The Middle East and North Africa Climate Week (MENACW) 2023 began its second day with the launch of four thematic tracks that will provide key outputs from the region to decision makers at the upcoming UN Climate Change Conference (COP 28) in Dubai later this year.
Parallel sessions on the thematic tracks took place in the morning, on: Energy Systems and Industry; Cities, Urban and Rural Settlements, Infrastructure, and Transport; Land, Ocean, Food, and Water; and Societies, Health, Livelihoods, and Economies.
On Energy Systems and Industry, Beniamin Strzelecki, Student Energy Summit 2023, provided a young person’s perspective on decarbonization and the just transition, urging upscaling of opportunities, equitable education, and internet access. Riham El Gizy, CEO of the Regional Voluntary Carbon Market Company, said fossil fuels “won’t be switched off tomorrow,” but decarbonization is happening as fast as possible.
Nuran Atef, UN Environment Programme (UNEP), moderated the second track on Cities, Urban and Rural Settlements, Infrastructure, and Transport. Participants discussed unlocking finance for city-scale transformation through multi-level governance, as well as challenges and opportunities for financing large scale climate initiatives to transform cities in the MENA region. Andrew Deacon, Global Covenant of Mayors for Climate and Energy, emphasized that cities both within and beyond the MENA region are keen to learn, share, and replicate their experiences to unlock climate finance for achieving their Nationally Determined Contributions and National Adaptation Plans.
On thematic track three, Land, Ocean, Food and Water, a panel discussed the biophysical and socioeconomic dimensions of climate change impacts in the MENA region, alongside: the need to focus on climate adaptation beyond mitigation; the roles of data access and sharing; and innovative technologies for food production in a changing climate. Cassie Flynn, Global Director, Climate Change, UN Development Programme (UNDP), emphasizing that adaptation today looks different from adaptation in the future, stressed that policies generated now must future-proof policies in the future.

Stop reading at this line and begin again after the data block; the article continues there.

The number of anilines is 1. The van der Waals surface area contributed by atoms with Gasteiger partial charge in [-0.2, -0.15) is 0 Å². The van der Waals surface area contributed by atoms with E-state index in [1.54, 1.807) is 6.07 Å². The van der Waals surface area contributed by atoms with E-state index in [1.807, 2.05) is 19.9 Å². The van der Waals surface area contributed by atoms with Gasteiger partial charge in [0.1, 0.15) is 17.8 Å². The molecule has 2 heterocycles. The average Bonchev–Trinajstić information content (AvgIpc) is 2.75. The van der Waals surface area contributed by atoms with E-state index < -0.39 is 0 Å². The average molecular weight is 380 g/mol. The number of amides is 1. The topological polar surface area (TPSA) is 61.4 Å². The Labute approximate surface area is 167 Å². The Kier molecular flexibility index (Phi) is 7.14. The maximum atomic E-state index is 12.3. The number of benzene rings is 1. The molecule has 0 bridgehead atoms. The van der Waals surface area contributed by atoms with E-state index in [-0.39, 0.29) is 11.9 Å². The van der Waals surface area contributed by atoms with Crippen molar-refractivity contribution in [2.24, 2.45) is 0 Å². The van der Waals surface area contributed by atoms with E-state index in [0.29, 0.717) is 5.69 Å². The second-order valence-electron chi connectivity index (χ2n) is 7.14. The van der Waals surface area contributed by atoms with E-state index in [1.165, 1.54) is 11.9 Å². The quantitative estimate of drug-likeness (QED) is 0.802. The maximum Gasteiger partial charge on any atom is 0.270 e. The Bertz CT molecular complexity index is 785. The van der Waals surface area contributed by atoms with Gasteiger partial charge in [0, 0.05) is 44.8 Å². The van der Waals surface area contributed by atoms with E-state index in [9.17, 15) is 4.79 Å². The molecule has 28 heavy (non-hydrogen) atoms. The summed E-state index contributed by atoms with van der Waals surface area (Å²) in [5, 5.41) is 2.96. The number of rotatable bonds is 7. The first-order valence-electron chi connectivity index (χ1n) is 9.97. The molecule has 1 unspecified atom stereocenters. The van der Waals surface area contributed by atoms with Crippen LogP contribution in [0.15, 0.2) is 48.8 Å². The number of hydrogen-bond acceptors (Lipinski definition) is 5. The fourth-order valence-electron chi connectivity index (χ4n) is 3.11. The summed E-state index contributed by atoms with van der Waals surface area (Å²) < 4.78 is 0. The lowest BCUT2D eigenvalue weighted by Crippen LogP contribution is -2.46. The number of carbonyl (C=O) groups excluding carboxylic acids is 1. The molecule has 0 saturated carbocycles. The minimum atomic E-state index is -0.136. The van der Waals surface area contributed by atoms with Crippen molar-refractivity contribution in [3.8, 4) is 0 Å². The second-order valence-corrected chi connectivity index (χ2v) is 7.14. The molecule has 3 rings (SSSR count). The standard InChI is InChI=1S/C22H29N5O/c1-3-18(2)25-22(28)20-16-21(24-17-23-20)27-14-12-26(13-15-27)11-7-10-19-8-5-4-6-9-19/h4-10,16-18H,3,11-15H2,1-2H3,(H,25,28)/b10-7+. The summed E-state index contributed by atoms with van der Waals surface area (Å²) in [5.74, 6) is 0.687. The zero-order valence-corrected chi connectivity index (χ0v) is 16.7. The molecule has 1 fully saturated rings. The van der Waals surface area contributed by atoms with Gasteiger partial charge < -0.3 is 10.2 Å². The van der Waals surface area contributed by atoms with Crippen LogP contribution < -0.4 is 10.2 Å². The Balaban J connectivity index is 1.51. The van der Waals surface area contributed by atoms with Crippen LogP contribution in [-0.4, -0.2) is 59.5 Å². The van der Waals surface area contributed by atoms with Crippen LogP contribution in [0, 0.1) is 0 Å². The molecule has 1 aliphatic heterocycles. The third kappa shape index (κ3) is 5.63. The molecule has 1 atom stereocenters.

In the fourth track, Societies, Health, Livelihoods and Economies, participants emphasized the inextricable links of climate change impacts and policy decisions at all scales and beyond the region’s borders. Princess Mashael AlShalan, Co-founder of AEON Collective, stressed the importance of having “home-grown science” to address regional and national challenges not usually considered by global reports.
In a morning side event on Saudi Arabia’s domestic carbon market, Prince Abdulaziz bin Salman, Minister of Energy, Saudia Arabia, officially launched the web application for the country’s Greenhouse Gas Crediting and Offsetting Mechanism, making the Mechanism live and active.
In a High-Level Dialogue event, “Towards a Cool COP,” organized by UNEP and the Climate Champions Team of the COP 28 Presidency, Sami Dimassi, UNEP, warned that the MENA region is warming twice as fast as the global average and temperatures continue to rise. He called for everyone’s commitment to the UNEP-led global cooling pledge that will be launched at COP 28.
The day also included, among other events: a roundtable of the League of Arab States Ministers; affiliated events, including a Youth Stocktake; side events, including on accelerating the integration of nature-based solutions and financing MENA’s energy transition; and an interactive Action Hub on protecting forest ecosystems for climate resilience.